Life Is Strange Review

It has occurred to me how little I actually research the games I am going to review until I actually play them. This is mostly because I enjoy going into a game blind and not have my expectations too heavily hued by trailers and speculation, but it’s getting to the point where I jump into games without even seeing 30 seconds worth of gameplay or more than five screenshots. I’m not sure if that’s unusual, just like I’m unsure if playing most games several months or years after their initial release is unusual, but it’s something I’ve been doing lately, and something that applies to this title.

Life Is Strange Review
Platforms: PC(Reviewed), Mac, Linux, PS4, PS3, XBO, Xbox 360
Developer: Dontnod Entertainment
Publisher: Square Enix

Life is Strange is centered around Max Caulfield, a high school senior who recently moved back to her hometown of Arcadia Bay in order to attend a prestigious school. After acclimating to this school, she is reunited with her childhood friend, Chloe Price, and inadvertently discovers that she has the ability to turn back time. An ability that naturally proves to be instrumental as the two begin investigating a series of strange occurrences that appear in their town, searching for answers and justice alike while dealing with a lot of teenager-based drama, and some surprisingly dark themes. Or at least that is the best description I can muster up, as Life is Strange is a rather peculiar game.

It has a very distinctive personality that I struggle to properly define or categorize, though that may just be due to my unfamiliarity with the specific aspects of American youth drama the game is clearly building itself off of. Regardless, the story left me genuinely wondering what path it was going to take, while also maintaining a large variety of tones. Certain scenes and story beats are playful and lighthearted, some are heartfelt and dramatic, and others can be surprisingly dark, especially after the writers pull the tragedy level near the surprisingly morose conclusion for the game.

The final two episodes of this five episode adventure are rife with death, drugging, rape, trauma, and both definitions of devastation. It was emotionally gripping and oppressive in a way that honestly caught me off guard and had me giddily going through the game in order to see how the story would conclude and where the cast of surprisingly intricate characters would end up. Only to reach that conclusion and be caught off guard, but not for particularly good reasons.  I’ll just say that I can respect what the developers were trying to do with it, that does not mean I found it satisfying.

Though, that’s not to say the ending is the only sour note throughout the entire game, three of which in particular spring to mind. Firstly, the first two episodes are home to a few curiously inserted hot button “modern teen” issues, a somewhat unrealistic or dated vernacular for the teenage characters, and a litany of archetypical characters who are all too easy to dismiss as monodimensional. Such as the cool young male teacher, a scattering of “alt chicks”, the token church girl, a gaggle of rich popular girls, and so on. This is all built upon a high school that is dated in both its appearance and social structure, being far more relatable to the impression of high school crafted by decades old media than any sort of genuine high school experience from the past ten years.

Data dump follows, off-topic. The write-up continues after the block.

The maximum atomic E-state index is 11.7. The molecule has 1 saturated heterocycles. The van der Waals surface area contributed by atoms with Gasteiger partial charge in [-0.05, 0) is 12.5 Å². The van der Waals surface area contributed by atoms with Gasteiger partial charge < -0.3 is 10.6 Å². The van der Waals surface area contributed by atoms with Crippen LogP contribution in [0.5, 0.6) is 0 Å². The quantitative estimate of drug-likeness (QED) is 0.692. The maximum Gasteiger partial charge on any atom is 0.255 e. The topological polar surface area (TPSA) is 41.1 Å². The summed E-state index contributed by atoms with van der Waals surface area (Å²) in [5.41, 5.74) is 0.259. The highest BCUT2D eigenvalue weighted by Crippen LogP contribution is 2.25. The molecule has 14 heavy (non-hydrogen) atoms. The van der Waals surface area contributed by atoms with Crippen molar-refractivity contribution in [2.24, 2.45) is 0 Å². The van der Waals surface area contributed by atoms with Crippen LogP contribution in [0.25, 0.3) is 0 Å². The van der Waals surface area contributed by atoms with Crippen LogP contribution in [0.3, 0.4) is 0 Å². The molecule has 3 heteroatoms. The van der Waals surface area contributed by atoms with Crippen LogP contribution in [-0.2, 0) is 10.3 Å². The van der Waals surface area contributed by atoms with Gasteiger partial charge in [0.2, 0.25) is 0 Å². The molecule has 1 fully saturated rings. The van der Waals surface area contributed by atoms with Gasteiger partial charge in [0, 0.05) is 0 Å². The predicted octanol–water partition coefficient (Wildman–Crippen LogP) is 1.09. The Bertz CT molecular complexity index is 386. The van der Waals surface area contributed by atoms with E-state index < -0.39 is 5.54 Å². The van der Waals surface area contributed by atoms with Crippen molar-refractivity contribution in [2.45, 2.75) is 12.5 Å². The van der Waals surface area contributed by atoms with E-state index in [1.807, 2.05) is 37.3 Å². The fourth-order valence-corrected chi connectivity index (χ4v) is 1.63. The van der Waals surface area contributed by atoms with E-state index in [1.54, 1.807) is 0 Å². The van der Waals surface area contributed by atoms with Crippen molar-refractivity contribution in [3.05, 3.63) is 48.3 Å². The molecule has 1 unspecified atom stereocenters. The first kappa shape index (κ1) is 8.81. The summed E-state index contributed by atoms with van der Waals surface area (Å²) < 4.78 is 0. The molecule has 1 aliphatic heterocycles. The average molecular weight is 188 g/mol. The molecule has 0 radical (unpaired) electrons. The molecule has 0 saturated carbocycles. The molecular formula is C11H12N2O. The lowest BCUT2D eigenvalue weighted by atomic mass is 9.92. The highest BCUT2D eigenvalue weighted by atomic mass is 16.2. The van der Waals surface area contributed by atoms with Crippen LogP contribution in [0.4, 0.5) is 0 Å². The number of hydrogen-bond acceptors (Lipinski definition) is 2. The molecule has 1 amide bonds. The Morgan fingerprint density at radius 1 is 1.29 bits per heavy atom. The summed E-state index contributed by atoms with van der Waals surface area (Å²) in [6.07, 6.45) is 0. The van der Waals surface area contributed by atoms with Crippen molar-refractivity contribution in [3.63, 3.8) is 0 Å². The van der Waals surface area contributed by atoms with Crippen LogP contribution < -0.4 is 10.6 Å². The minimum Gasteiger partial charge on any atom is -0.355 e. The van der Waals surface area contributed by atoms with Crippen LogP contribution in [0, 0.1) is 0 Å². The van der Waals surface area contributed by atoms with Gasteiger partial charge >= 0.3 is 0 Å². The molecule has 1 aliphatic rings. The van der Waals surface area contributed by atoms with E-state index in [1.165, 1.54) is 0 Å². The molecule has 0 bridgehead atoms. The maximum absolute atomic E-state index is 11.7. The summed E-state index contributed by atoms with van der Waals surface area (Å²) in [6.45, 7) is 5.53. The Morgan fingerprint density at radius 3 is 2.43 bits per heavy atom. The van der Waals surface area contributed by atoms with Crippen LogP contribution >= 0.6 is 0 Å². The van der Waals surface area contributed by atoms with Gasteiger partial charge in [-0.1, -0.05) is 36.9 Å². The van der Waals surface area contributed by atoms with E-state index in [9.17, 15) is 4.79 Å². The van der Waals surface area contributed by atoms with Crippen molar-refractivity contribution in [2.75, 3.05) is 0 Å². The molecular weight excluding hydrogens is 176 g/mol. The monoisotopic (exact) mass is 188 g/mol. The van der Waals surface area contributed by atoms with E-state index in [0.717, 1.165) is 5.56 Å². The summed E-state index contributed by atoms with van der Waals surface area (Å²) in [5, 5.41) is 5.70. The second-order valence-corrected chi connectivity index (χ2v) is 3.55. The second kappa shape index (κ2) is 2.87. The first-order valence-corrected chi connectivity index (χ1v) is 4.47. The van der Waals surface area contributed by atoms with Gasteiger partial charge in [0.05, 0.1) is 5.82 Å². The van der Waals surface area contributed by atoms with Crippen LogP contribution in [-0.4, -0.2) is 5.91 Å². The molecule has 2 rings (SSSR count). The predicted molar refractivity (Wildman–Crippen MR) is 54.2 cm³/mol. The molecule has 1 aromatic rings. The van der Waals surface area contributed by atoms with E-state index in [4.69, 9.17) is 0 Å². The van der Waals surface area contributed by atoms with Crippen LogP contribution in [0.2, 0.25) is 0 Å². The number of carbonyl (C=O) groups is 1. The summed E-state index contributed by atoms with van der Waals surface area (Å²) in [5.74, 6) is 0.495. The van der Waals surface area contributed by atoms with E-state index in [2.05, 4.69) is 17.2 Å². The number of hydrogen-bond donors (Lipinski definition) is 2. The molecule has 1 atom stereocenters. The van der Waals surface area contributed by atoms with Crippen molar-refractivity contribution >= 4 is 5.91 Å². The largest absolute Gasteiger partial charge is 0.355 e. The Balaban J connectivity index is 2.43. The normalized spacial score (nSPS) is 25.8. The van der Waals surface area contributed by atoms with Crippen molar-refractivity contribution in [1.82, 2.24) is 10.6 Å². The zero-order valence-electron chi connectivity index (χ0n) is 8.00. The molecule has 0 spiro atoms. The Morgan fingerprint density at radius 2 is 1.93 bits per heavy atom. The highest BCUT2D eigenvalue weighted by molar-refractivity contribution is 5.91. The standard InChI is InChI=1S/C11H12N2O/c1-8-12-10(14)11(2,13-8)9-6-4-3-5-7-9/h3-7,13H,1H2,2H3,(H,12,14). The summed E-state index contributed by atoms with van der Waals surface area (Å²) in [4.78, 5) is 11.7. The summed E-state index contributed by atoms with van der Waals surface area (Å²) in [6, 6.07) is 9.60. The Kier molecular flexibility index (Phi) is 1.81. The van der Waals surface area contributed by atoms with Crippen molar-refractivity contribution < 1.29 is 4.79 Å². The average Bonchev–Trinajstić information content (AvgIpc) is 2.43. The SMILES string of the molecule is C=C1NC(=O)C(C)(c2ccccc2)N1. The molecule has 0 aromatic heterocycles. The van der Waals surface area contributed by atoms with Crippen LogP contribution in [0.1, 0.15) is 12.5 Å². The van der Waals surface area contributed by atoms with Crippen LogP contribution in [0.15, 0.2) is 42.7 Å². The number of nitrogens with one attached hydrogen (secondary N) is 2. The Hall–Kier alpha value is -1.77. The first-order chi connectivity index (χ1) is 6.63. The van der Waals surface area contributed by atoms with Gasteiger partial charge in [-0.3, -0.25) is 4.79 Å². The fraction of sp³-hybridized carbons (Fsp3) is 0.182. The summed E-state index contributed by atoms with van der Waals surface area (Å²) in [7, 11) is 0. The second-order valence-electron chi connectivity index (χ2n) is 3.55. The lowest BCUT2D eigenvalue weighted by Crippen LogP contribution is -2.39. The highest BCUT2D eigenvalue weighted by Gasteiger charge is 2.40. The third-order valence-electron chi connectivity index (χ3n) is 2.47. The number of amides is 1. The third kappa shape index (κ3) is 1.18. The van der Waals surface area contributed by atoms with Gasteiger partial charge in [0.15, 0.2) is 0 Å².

Secondly, Max’s time powers, which the entire plot is built around, are also never really explained, and don’t follow a stringent rule set. There is no proper limit to how far back she can go into the past, her ability to fully stop time is only ever used once in the story, and the ability to travel back in time using photographs, while interesting, leave the door open to a lot of questions and alternate solution to problems that the game never addresses. Why couldn’t she travel back in time and write a note to tell her past self how to create a better future? I have no idea.

Thirdly, while the relationship between Max and Chloe is a compelling one that manages to have their two conflicting personalities compliment each other in a believable way, there are two things that persistently bothered me about their relationship. The fact that they supposedly did not attempt to contact each other for the past five years, which I refuse to accept considering that they were best friends. Along with how these two are clearly intended to be a lesbian couple, but the game is confusingly subtle about that side of their relationship. To the point where, aside from a few scenes near the conclusion, I could understand why someone would not think that these two were romantically involved.